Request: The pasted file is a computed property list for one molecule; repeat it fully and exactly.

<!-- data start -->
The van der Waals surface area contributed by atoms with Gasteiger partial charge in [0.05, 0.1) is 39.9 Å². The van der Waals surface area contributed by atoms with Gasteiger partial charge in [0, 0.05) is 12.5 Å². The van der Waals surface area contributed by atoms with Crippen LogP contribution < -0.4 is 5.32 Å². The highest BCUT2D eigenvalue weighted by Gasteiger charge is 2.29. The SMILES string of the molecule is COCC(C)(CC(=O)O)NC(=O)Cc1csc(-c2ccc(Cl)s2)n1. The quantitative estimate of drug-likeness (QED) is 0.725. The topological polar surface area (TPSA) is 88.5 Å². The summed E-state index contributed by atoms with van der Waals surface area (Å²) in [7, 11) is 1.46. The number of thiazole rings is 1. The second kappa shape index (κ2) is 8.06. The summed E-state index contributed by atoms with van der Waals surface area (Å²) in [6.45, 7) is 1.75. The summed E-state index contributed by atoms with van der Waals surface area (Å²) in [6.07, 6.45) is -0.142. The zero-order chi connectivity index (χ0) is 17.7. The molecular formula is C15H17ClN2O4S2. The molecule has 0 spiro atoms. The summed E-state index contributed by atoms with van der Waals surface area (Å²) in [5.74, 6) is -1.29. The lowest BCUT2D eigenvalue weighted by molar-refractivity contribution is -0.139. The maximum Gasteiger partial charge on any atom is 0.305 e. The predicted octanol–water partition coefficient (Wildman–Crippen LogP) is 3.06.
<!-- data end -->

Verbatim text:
The van der Waals surface area contributed by atoms with Gasteiger partial charge in [0.05, 0.1) is 39.9 Å². The van der Waals surface area contributed by atoms with Gasteiger partial charge in [0, 0.05) is 12.5 Å². The van der Waals surface area contributed by atoms with Crippen LogP contribution < -0.4 is 5.32 Å². The highest BCUT2D eigenvalue weighted by Gasteiger charge is 2.29. The SMILES string of the molecule is COCC(C)(CC(=O)O)NC(=O)Cc1csc(-c2ccc(Cl)s2)n1. The quantitative estimate of drug-likeness (QED) is 0.725. The topological polar surface area (TPSA) is 88.5 Å². The summed E-state index contributed by atoms with van der Waals surface area (Å²) in [7, 11) is 1.46. The number of thiazole rings is 1. The second kappa shape index (κ2) is 8.06. The summed E-state index contributed by atoms with van der Waals surface area (Å²) in [6.45, 7) is 1.75. The summed E-state index contributed by atoms with van der Waals surface area (Å²) in [6.07, 6.45) is -0.142. The zero-order chi connectivity index (χ0) is 17.7. The molecular formula is C15H17ClN2O4S2. The molecule has 0 spiro atoms. The summed E-state index contributed by atoms with van der Waals surface area (Å²) in [5.74, 6) is -1.29. The lowest BCUT2D eigenvalue weighted by molar-refractivity contribution is -0.139. The maximum Gasteiger partial charge on any atom is 0.305 e. The predicted octanol–water partition coefficient (Wildman–Crippen LogP) is 3.06.